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Flooding has flushed 43 billion plastic pieces out to sea

The Mersey River Basin near Manchester, U.K., is the most plastic polluted watershed in the world, with more than half a million plastic particles per square meter of riverbed. That’s one of the most dramatic findings of the first global map of aquatic plastic pollution, published today in Nature Geoscience. When large storms flood rivers, the plastic collected there washes out to sea. That means rivers are a significant source of plastic polluting the world’s oceans, the study reveals.

To find out how plastic goes from land to sea, researchers counted plastic particles known as microplastics—tiny to microscopic bits of plastic made when sunlight breaks down large pieces of plastic—in the sediment of 10 rivers across 40 sites in the Mersey and Irwell river basins in urban, suburban, and rural northwest England before and after the 2015 Boxing Day Flood—the largest flooding event on record in the region. The flood, which removed all traces of plastic debris at seven of the sites, washed 70% of the plastic—that’s 43 billion particles or about 0.85 metric tons—of plastic out to sea, the scientists found.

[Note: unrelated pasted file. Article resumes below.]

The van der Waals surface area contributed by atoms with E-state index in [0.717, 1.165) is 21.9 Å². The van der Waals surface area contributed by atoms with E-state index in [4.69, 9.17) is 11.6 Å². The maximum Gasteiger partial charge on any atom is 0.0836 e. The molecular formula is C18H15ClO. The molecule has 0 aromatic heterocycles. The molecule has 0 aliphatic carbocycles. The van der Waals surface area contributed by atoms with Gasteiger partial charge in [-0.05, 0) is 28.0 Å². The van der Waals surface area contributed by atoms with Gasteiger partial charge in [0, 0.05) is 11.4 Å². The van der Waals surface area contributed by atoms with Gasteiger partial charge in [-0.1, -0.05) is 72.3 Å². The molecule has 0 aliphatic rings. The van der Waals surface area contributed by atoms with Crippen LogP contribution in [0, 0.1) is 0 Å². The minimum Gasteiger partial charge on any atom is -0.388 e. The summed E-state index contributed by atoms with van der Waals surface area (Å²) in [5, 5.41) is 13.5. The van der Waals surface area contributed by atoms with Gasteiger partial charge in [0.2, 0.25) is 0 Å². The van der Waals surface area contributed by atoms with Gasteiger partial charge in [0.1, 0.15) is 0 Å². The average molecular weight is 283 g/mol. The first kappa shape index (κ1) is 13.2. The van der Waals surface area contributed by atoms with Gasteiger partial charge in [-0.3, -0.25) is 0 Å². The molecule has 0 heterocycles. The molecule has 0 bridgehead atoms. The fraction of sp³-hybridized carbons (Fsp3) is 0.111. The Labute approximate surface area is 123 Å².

When researchers examined the density of plastic pieces in the riverbeds, they found more than a third of the microplastics in the basins, or 17 billion particles, can float in seawater. The researchers estimate this single flooding event contributes 0.5% to the total floating plastic in the world’s oceans. That means the amount of plastic in the world’s oceans is greater than previously imagined, the researchers say. But management strategies like those recently passed in the United States and the United Kingdom that curb use of plastic microbeads—rounded plastic particles found in exfoliating facial washes—could alleviate plastic pollution in rivers, the team says.